Children’s Books for Budding Artists That Parents Won’t Hate Reading

A number of authors and illustrators have made it their mission to foster a life-long love of art by publishing children’s book about art and artists. Beautiful works of art themselves, this selection of children’s books will educate and inspire budding art enthusiasts and the people who read to them.  

Dorothea Lange: The Photographer Who Found the Faces of the Depression
Written by Carole Boston Weatherford, illustrated by Sarah Green

This book is about the life of acclaimed documentary photographer Dorothea Lange. It begins with her days as a rebellious student in New York and then as a budding photojournalist in San Francisco. The story follows her journey of documenting Americans during the Great Depression and World War II.


Frida Kahlo and her Animalitos
Written by Monica Brown, illustrated by John Parra

Inspired by the life of Mexican artist Frida Kahlo, this book is about her childhood spent with her animal friends including monkeys, birds, dogs, and a black cat, and how they influenced her art and life.


My Museum
Illustrated by Joanne Liu

A little boy visits an art gallery. He struggles to see the artworks through the tall crowds but discovers that art is everywhere—from the tattoos on other visitors, to the patterns of light on the floor. The book shows museums as wondrous places for children. Works by Piet Mondrain, Alexander Calder, and Henri Matisse are subtly illustrated throughout the text-free book.


Henri’s Scissors
Written and illustrated by Jeanette Winter

Master of the cutout, this is the story of Henri Matisse’s life from childhood, to his illness, and his path to creating his colorful paper cutouts. The book includes quotes by the artist and insights into his creative life.


Klimt and His Cat
Written by Berenice Capatti, illustrated by Octavia Monaco

Told from the viewpoint of Gustav Klimt’s beloved cat, Katze, the feline takes readers on a journey through Klimt’s studio, tags along on vacations, and distracts his models, while providing insights on the artist’s thoughts and creative process.


Gordon Parks: How the Photographer Captured Black and White America
Written by Carole Boston Weatherford, illustrated by Jamey Christoph

Gordon Parks’ biography is told through lyrical verse and atmospheric artwork. An African American photographer, Parks overcame racism and adversity to make a career as a fashion photographer, Hollywood director, and one of the most important photographers in the Civil Rights era. This is a great story about the power of photography for social change.


My Name Is Georgia
Written and illustrated by Jeanette Winter

Famed painter Georgia O’Keeffe’s fascinating life is wonderfully illustrated in this book. The story follows her childhood spent drawing, to her adult years in New York City, and painting in New Mexico. This is a great book about girls who grow up to follow their dreams.


Keith Haring: The Boy Who Just Kept Drawing
Written by Kay A. Haring, illustrated by Robert Neubecker

Written by the artist’s sister, this book explores the life and art of pop artist Keith Haring. The story revolves around the artist’s commitment to drawing on unconventional surfaces like sidewalks, walls, and paper hung from lampposts for follow his passion of sharing art with others.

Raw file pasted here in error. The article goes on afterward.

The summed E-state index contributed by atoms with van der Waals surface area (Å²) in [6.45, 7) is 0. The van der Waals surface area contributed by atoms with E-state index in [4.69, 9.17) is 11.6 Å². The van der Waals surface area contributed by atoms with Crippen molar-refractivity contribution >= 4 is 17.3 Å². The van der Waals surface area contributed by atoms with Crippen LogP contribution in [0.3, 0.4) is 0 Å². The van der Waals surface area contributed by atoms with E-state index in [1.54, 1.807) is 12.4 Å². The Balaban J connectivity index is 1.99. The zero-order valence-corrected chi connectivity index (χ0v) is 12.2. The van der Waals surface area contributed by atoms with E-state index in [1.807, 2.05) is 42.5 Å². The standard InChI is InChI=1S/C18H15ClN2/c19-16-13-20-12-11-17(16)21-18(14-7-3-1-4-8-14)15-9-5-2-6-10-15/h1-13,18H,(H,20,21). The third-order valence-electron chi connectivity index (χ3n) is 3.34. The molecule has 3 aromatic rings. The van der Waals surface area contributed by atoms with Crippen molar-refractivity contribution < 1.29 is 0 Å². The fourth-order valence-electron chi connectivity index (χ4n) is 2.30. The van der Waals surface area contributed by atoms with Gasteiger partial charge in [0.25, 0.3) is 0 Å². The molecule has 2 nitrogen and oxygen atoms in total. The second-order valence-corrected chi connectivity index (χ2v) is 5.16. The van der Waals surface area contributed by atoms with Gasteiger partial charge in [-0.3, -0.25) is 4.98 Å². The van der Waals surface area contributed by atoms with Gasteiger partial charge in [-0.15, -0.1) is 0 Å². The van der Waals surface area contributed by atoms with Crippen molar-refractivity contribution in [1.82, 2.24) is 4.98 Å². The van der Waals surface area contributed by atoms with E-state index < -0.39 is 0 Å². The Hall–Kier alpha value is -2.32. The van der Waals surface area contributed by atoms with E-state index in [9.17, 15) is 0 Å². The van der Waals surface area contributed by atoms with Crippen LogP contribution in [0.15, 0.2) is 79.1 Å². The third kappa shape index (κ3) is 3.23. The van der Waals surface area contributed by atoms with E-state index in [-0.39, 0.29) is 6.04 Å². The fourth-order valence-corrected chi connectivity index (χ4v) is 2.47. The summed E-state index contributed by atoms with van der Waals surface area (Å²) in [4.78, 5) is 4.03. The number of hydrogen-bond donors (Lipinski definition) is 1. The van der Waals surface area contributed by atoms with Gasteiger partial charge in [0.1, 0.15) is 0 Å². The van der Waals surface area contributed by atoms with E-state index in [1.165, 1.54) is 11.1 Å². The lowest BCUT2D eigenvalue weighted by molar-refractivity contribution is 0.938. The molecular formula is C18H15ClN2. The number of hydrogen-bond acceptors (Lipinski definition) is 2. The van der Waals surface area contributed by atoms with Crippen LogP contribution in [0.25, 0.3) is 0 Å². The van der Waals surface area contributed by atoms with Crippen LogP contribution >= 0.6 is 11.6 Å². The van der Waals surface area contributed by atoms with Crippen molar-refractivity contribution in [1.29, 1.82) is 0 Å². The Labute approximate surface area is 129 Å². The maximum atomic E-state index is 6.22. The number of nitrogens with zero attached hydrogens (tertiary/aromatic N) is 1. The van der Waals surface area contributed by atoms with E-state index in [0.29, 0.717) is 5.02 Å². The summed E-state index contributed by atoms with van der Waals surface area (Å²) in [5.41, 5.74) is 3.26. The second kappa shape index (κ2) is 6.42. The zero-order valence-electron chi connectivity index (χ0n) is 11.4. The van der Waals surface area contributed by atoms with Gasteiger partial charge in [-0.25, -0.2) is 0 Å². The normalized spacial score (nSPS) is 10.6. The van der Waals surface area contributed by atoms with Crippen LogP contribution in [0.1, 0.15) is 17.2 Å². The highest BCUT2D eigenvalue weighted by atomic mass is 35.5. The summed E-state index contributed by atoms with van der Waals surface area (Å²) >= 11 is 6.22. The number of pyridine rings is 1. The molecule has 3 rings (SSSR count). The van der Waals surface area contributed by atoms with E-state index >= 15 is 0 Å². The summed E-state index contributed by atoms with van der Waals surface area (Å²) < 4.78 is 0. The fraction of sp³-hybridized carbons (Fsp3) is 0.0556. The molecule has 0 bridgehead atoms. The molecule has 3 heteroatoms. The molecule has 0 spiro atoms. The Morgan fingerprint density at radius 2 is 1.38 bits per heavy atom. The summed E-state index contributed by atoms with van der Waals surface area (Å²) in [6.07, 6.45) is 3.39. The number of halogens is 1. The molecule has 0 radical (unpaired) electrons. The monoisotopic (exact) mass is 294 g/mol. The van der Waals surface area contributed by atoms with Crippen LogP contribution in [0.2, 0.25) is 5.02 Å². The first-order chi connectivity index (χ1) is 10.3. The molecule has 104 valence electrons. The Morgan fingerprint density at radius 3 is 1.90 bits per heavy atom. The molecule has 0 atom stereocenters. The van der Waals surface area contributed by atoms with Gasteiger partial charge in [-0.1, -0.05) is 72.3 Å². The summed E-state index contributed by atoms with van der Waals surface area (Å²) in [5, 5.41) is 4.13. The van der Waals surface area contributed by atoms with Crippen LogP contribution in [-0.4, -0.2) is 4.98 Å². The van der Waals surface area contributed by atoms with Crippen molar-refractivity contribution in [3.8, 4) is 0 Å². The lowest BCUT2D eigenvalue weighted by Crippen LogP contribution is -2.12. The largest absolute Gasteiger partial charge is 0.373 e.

Yayoi Kusama: From Here to Infinity!
Written by Sarah Suzuki, illustrated by Ellen Weinstein

Written by MoMA curator Sarah Suzuki, this book introduces children to the colorful, polka-dotted world of Yayoi Kusama. The book tells the story of the artist’s journey to cover everything in polka dots including her paintings, sculptures, plants, the sky, and beyond while featuring her iconic artworks.


The Bluest of Blues: Anna Atkins and the First Book of Photographs
Written by Fiona Robinson

Photographer and botanist Anna Atkins was the first person to publish a photography book. She recorded the plant life all around her in detailed illustrations and engravings until the invention of cyanotype photography in 1842. This book inspires young readers to learn about women in science and art and to use creativity in their lives.


The Dot
Written and illustrated by Peter H. Reynolds

Vashti stares at a blank piece of paper in art class and declares that she can’t draw and is not an artist. Her art teacher encourages her to make a mark and the dot Vashti makes begins a journey of self-discovery.


Snowflake Bentley
Written by Jacqueline Briggs Martin, illustrated by Mary Azarian

Wilson Bentley was the first person to photograph a snowflake. Growing up in Vermont, fascinated by snowflakes, Bentley followed his determination to use his camera to capture their wonder. When he did successfully photograph them in the 1800s, he learned that no two snowflakes are alike and each one is beautiful. Illustrated in woodcuts, this is a great story about perseverance in science and art. Winner of the 1999 Caldecott Medal.


Take a Picture of Me, James Van Der Zee!
Written by Andrea J. Loney, illustrated by Keith Mallett

James Van Der Zee was an iconic portrait photographer in New York City’s Harlem neighborhood. Van Der Zee saved his money to buy a camera and photographed his family, classmates, and friends who would sit for a portrait. He moved to New York City and was told by his boss that no one would want to be photographed by a black man so he opened his own portrait studio in Harlem and went on to become a major figure in the Harlem Renaissance.